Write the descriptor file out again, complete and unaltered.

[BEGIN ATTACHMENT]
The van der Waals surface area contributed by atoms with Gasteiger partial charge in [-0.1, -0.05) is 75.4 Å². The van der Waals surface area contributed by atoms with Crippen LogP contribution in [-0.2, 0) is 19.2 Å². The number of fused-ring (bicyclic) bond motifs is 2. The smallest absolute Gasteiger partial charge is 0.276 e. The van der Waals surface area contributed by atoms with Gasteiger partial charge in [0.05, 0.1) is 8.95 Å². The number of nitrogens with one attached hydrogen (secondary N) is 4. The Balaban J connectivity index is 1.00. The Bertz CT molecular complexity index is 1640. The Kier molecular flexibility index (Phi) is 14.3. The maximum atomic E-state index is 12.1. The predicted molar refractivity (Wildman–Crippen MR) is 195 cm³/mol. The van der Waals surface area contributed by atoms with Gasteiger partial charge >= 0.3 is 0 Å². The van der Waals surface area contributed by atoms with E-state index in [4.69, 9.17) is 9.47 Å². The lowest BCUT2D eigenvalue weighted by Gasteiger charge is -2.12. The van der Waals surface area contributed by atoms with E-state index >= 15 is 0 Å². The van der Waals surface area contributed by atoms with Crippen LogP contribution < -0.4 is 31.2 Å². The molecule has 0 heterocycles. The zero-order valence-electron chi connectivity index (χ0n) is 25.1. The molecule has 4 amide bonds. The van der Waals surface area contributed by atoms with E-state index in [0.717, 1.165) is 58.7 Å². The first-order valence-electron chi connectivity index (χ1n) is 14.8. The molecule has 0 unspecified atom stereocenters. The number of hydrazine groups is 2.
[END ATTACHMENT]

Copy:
The van der Waals surface area contributed by atoms with Gasteiger partial charge in [-0.1, -0.05) is 75.4 Å². The van der Waals surface area contributed by atoms with Crippen LogP contribution in [-0.2, 0) is 19.2 Å². The number of fused-ring (bicyclic) bond motifs is 2. The smallest absolute Gasteiger partial charge is 0.276 e. The van der Waals surface area contributed by atoms with Gasteiger partial charge in [0.05, 0.1) is 8.95 Å². The number of nitrogens with one attached hydrogen (secondary N) is 4. The Balaban J connectivity index is 1.00. The Bertz CT molecular complexity index is 1640. The Kier molecular flexibility index (Phi) is 14.3. The maximum atomic E-state index is 12.1. The predicted molar refractivity (Wildman–Crippen MR) is 195 cm³/mol. The van der Waals surface area contributed by atoms with Gasteiger partial charge >= 0.3 is 0 Å². The van der Waals surface area contributed by atoms with E-state index in [4.69, 9.17) is 9.47 Å². The lowest BCUT2D eigenvalue weighted by Gasteiger charge is -2.12. The van der Waals surface area contributed by atoms with E-state index >= 15 is 0 Å². The van der Waals surface area contributed by atoms with Crippen LogP contribution < -0.4 is 31.2 Å². The molecule has 0 heterocycles. The zero-order valence-electron chi connectivity index (χ0n) is 25.1. The molecule has 4 amide bonds. The van der Waals surface area contributed by atoms with E-state index in [0.717, 1.165) is 58.7 Å². The first-order valence-electron chi connectivity index (χ1n) is 14.8. The molecule has 0 unspecified atom stereocenters. The number of hydrazine groups is 2.